Feds Round Up Geese Families and Gas Them

The next time you see a cat hater spewing misinformation about how cats kill zillions of birds, remind them of the verifiable fact that the US government killed 4 million animals, mostly birds, last year.  That number includes tens of thousands of beautiful Canadian geese.

The government’s only criteria for killing appears to be a complaint from someone/anyone describing the birds as a nuisance.  And the killing is done in the cruelest of ways, as detailed in this recent story from Youngstown, Ohio.

Goslings [Image via Wikipedia]
Goslings [Image via Wikipedia]
Two hundred thirty-eight adult geese and their babies were targeted for extermination at Mill Creek Park.  Wildlife officials waited until June to kill the geese since they are most vulnerable at that time – the goslings are too young to fly and the adults have temporarily lost their ability to fly due to molting.  Unable to escape their killers, these adult and baby geese were herded into a chamber and gassed to death – an agonizing way for animals of any age to die.

Let’s be clear:  these are not fabricated numbers based on junk science like the now debunked cat claims, these are government reported numbers of kills.  All done for convenience in the most horrifying manner imaginable.  And paid for by American taxpayers.  The feds seem to have something in common with local government run “shelters” with regard to convenience killing of animals – and that is not a good thing.

(Thanks Arlene for the link.)

10 thoughts on “Feds Round Up Geese Families and Gas Them

  1. Did no one think to try ANYTHING else, first? Dogs? Floating plastic gators? Anything?

    Nope, let’s wait until they’ve got little babies and then terrify them and suffocate them.

    This kind of mentality is disturbing and sinister. It does not bode well for our future.

  2. This is an AWFUL example of government overreach. I was particularly appalled that the newspaper described the gassing of the geese and their goslings as “humane.”

  3. Another example, showing how killing as a “management” technique is distributed across multiple federal agencies. In this case, the agency is the U.S. Army Corps of Engineers:


    It was interesting to see this part:

    “The Audubon Society of Portland called the plan ‘horrific’ and pointed out the corps has already spent millions trying, unsuccessfully, to change bird behavior on the island and is calling for it to completely overhaul its approach to managing birds in the area and to focus instead on the primary causes of salmon decline: dams and habitat loss.”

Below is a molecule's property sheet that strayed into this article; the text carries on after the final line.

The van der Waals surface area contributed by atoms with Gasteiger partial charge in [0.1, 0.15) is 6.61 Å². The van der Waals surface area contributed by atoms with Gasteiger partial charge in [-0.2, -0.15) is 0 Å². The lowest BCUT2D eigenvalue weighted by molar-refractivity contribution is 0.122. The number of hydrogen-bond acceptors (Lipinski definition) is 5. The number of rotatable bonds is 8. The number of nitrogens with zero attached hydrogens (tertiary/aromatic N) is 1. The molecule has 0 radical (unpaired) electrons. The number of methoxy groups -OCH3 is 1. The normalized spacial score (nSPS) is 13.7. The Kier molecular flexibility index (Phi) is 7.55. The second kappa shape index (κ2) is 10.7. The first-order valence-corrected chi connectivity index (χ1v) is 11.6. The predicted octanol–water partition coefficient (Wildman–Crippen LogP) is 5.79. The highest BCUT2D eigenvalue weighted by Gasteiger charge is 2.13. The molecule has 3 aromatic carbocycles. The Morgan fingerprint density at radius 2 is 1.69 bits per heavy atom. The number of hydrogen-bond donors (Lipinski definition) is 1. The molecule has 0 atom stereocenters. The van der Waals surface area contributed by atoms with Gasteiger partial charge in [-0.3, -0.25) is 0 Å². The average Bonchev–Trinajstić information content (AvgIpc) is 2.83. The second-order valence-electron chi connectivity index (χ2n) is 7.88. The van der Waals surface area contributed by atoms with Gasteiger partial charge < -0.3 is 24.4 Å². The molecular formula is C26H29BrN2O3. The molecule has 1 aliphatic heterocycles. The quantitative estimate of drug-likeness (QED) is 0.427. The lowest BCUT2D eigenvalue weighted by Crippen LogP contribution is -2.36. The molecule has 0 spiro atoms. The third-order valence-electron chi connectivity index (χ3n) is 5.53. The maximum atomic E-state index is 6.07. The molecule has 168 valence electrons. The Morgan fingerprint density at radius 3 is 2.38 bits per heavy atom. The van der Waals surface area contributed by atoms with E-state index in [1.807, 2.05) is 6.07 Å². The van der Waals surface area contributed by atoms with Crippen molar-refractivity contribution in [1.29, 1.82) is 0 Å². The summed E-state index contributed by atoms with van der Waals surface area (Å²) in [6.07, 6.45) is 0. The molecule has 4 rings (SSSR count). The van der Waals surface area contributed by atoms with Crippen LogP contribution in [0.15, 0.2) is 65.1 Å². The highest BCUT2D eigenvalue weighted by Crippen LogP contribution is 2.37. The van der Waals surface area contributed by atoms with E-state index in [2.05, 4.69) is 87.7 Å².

The Audubon Society of Portland partners with the Feral Cat Coalition of Oregon (http://archive.audubonmagazine.org/letter/letter0911.html), so to me their protest has a weight it wouldn’t have coming from an AS chapter elsewhere.

    1. Good to see a bird group partnering with a feral cat group. They are both advocating for animals often targeted for extermination. Like feral cats, if you exterminate the bird population from an area, new birds will move in. Killing doesn’t solve any problems.

  4. I don’t at all agree with gassing them that way. However, I do support the culling method of population control and having the meat given to local food banks. They’re overpopulated in some areas because they’re not being controlled by natural predators which would offer a much less humane death than a shotgun blast.

    1. I assume 238 more geese will move right into that park, if they haven’t already. It’s obviously a place geese like. If so, then it’s not population control.

      1. This is exactly what happens.

        My father used to live near a city reservoir and park which had geese – some resident, others visitors during migration. The city culled them every year, with no appreciable drop in population. One year they poisoned every last goose, which worked for all of about two-three months.

        So they put up a high chain link fence and nets, which led to wildlife – including geese – getting trapped in the nets and dying of their injuries. Finally they drained and paved the reservoir. That worked. Mind, the neighborhood lost a park and gained an eyesore. But it worked.

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